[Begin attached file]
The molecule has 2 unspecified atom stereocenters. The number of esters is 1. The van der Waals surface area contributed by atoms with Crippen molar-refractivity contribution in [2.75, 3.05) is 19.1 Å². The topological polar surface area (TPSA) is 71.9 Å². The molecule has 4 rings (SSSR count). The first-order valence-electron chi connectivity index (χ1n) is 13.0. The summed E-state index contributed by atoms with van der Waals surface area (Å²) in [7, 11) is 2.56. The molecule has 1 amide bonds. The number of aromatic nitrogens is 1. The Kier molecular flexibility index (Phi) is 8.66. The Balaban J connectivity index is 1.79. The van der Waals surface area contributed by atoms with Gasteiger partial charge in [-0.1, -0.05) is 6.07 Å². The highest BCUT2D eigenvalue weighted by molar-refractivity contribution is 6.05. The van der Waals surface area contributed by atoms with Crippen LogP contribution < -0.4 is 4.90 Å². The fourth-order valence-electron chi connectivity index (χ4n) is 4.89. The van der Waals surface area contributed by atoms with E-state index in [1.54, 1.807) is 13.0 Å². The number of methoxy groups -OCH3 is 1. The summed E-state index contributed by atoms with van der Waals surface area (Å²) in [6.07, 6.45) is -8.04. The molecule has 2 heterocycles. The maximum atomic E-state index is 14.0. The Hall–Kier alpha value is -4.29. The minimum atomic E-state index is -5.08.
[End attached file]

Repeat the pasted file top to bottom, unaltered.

The molecule has 2 unspecified atom stereocenters. The number of esters is 1. The van der Waals surface area contributed by atoms with Crippen molar-refractivity contribution in [2.75, 3.05) is 19.1 Å². The topological polar surface area (TPSA) is 71.9 Å². The molecule has 4 rings (SSSR count). The first-order valence-electron chi connectivity index (χ1n) is 13.0. The summed E-state index contributed by atoms with van der Waals surface area (Å²) in [7, 11) is 2.56. The molecule has 1 amide bonds. The number of aromatic nitrogens is 1. The Kier molecular flexibility index (Phi) is 8.66. The Balaban J connectivity index is 1.79. The van der Waals surface area contributed by atoms with Gasteiger partial charge in [-0.1, -0.05) is 6.07 Å². The highest BCUT2D eigenvalue weighted by molar-refractivity contribution is 6.05. The van der Waals surface area contributed by atoms with Crippen LogP contribution < -0.4 is 4.90 Å². The fourth-order valence-electron chi connectivity index (χ4n) is 4.89. The van der Waals surface area contributed by atoms with E-state index in [1.54, 1.807) is 13.0 Å². The number of methoxy groups -OCH3 is 1. The summed E-state index contributed by atoms with van der Waals surface area (Å²) in [6.07, 6.45) is -8.04. The molecule has 2 heterocycles. The maximum atomic E-state index is 14.0. The Hall–Kier alpha value is -4.29. The minimum atomic E-state index is -5.08.